Samsung completes its acquisition of HarmanSamsung Electronics said Saturday it has completed its acquisition of Harman International Industries, a U.S. audio and automotive component supplier.
The announcement came three weeks after shareholders of the American company approved the $8 billion merger initially announced last November. It is Samsung’s biggest acquisition overseas.
“Today is a historic moment for us,” said Young Sohn, president and chief strategy officer of Samsung Electronics and chairman of the board, in a statement. “The close of this transaction opens the door to create substantial growth opportunities and deliver greater benefits for customers worldwide.”
Sohn went on to say that Samsung sees transformative opportunities in the car industry and a future in which lifestyles are seamlessly connected across automobiles, home and work.
“Bringing together Harman’s iconic audio brands and capabilities paired with Samsung’s leading display technologies will deliver enhanced audio and video experiences to consumers and professionals,” Sohn said.
Harman, whose audio brands include Harman Kardon, JBL, Martin and the automotive division of Bang & Olufsen, will operate as a standalone Samsung subsidiary. It will be overseen by a board of directors led by Sohn. Dinesh Paliwal, president and CEO of Harman, will retain his posts and will continue to serve as a member of its board.
“Samsung shares our commitment to our customers and our culture of speed, innovation and execution,” said Paliwal. “Samsung provides Harman with the scale, platform and complementary technologies to accelerate growth and extend our global market leadership in automotive, smart audio and connected technologies.”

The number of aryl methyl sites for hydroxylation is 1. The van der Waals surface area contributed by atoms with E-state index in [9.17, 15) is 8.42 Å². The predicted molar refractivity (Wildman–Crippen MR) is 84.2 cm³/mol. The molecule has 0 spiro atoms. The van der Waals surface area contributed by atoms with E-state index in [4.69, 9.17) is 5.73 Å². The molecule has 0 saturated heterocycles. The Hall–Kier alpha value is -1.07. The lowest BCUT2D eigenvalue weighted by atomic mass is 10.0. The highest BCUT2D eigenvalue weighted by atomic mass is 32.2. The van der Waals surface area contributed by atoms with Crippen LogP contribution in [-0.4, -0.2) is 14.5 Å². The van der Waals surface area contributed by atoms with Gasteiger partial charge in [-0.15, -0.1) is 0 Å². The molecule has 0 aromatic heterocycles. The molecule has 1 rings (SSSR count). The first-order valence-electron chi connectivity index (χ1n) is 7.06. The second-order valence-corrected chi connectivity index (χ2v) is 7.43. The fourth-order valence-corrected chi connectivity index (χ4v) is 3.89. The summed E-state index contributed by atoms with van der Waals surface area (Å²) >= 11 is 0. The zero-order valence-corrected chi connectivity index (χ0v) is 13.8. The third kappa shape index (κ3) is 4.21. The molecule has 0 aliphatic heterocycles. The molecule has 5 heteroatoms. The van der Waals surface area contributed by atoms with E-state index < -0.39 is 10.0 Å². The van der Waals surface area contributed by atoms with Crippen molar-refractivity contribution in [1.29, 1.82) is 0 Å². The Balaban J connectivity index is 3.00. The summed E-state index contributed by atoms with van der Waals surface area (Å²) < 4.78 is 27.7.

He noted that Samsung and Harman will define and drive the “future of automotive” as they work closely with automakers and other technology companies.
Samsung, a latecomer to the automotive component industry, is expected to gain momentum in narrowing the technological gap with more advanced peers and get a foothold in the smart car market with Harman.
The tech behemoth is betting on smart cars as a growth driver to take over from smartphones, which are being challenged by cheaper Chinese producers.
Harman’s common stock will cease trading prior to the market’s opening today and will be delisted from the New York Stock Exchange. Samsung is retaining Harman’s workforce, headquarters and facilities as well as all of its consumer and professional audio brands.
BY SEO JI-EUN [firstname.lastname@example.org]
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